If there is one thing the events of 2020 has shown us, it’s the value of having resilience. It’s become one of the buzzwords of the pandemic, and a trait parents have seen their children exhibit and develop through a year of uncertainty, changes to routine, and the need to restrict activities we love.
As parents, we know it hasn’t always gone smoothly, and yet kids continue to amaze us with their ability to roll with the changes they have encountered over the past year. Their natural adaptability can be strengthened by how we as parents and educators help them face challenges and teach them strategies that build resilience.
At FOSS, we also see a natural intersection between resilience-building and learning to swim. It’s one of the many ways that we see ourselves as teachers with a focus on healthy child development, in addition to teaching a specific life-improving skill.
Strategies for building resilience in kids
The basic ways we help build resilience are fundamental to raising healthy, well-adjusted kids. We look for ways to incorporate these in our swim school, and by consciously encouraging or reinforcing these principles in everyday life, in addition to modelling them, parents help kids become more resilient every day.
- Self-awareness: When things don’t go right, anyone, kids included, can get swept up by emotion, and that can create a spiral for them and for people around them. We encourage kids to recognize what they are feeling – whether it is fear, frustration, anger or some combination – and help them move past it, which also teaches them that these emotions will pass and can be managed and turned into positives.
- Problem solving: Resilient kids are able to identify things that aren’t working and contribute to finding solutions. If a child has an issue, we talk with them about ways to make it better. Swimming is a hard skill, and no two kids will learn the exact same way. While we don’t put them in charge, we also believe they often can play a role in solving challenges. Another important lesson is that sometimes asking for help is the way to solve a problem.
- Healthy risk-taking: We make safety a top priority at our schools, which makes it a perfect place for kids to confront things that might feel a little scary and learn that they can come out the other side stronger and smiling.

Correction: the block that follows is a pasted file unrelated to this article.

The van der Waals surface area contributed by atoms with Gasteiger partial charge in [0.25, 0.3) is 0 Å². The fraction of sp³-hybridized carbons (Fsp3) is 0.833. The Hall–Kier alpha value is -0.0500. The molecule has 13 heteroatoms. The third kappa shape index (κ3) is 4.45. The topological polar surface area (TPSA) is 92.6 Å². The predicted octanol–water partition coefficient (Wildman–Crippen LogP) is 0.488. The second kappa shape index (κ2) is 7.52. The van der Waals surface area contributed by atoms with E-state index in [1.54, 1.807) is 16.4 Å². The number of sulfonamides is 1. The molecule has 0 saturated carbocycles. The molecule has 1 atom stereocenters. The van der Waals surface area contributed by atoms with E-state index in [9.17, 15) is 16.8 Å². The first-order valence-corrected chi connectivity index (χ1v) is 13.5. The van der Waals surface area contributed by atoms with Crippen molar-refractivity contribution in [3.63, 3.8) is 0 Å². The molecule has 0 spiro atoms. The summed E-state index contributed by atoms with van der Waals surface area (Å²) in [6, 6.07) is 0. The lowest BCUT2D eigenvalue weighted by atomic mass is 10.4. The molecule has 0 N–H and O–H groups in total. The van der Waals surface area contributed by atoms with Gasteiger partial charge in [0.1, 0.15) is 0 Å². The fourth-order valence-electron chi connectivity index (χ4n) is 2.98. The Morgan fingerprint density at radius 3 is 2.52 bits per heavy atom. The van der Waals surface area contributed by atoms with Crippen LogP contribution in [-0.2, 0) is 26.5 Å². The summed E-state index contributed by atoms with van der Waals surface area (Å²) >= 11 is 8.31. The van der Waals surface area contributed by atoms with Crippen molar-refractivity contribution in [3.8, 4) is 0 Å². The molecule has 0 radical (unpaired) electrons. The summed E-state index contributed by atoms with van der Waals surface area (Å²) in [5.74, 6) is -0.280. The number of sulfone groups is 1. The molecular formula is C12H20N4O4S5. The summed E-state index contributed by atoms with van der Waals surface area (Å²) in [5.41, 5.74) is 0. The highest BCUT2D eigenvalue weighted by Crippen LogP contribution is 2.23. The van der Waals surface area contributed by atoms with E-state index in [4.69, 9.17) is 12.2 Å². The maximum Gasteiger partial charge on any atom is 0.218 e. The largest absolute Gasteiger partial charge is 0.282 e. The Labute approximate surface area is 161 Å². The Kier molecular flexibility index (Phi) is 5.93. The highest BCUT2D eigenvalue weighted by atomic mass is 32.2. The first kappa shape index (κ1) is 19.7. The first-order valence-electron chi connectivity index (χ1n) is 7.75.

- Self-motivation: One thing we appreciate about learning to swim is that a lot of it takes place in the swimmer’s mind. While swimming, a kid is in a bubble where they can’t really hear or see those around them. They need to remember what they’ve been taught and think about what they are doing and will themselves to do it.
- Coping and endurance: While our goal is to make learning to swim a fun experience, it is a physically demanding skill. We design our lessons to push kids to stick with an activity even when it’s a little bit hard and do the very best they can do.
- Confidence: Ultimately this is what resilience relies upon: Confidence that I can get through things, confidence that I can affect the outcome of a situation and help make things better, and confidence that even if I don’t know what’s coming I have what it takes to see myself through. Swimming is a natural confidence builder, and kids emerge having learned more than they thought possible, a lesson they can apply to other parts of their life.
When swimming gets to the competitive level, it can promote resilience to an even greater degree. The fact that it is a demanding sport in which a swimmer can only affect their own performance makes self-motivation, self-improvement and drive key to the mindset of a swimmer.
But resilience starts when kids are young, and it starts at home when they learn that even when things aren’t going quite the way they were envisioned, everything will still be OK. At FOSS, we are glad we can help kids learn this important life lesson in addition to enjoying all the other great things that come with learning to swim.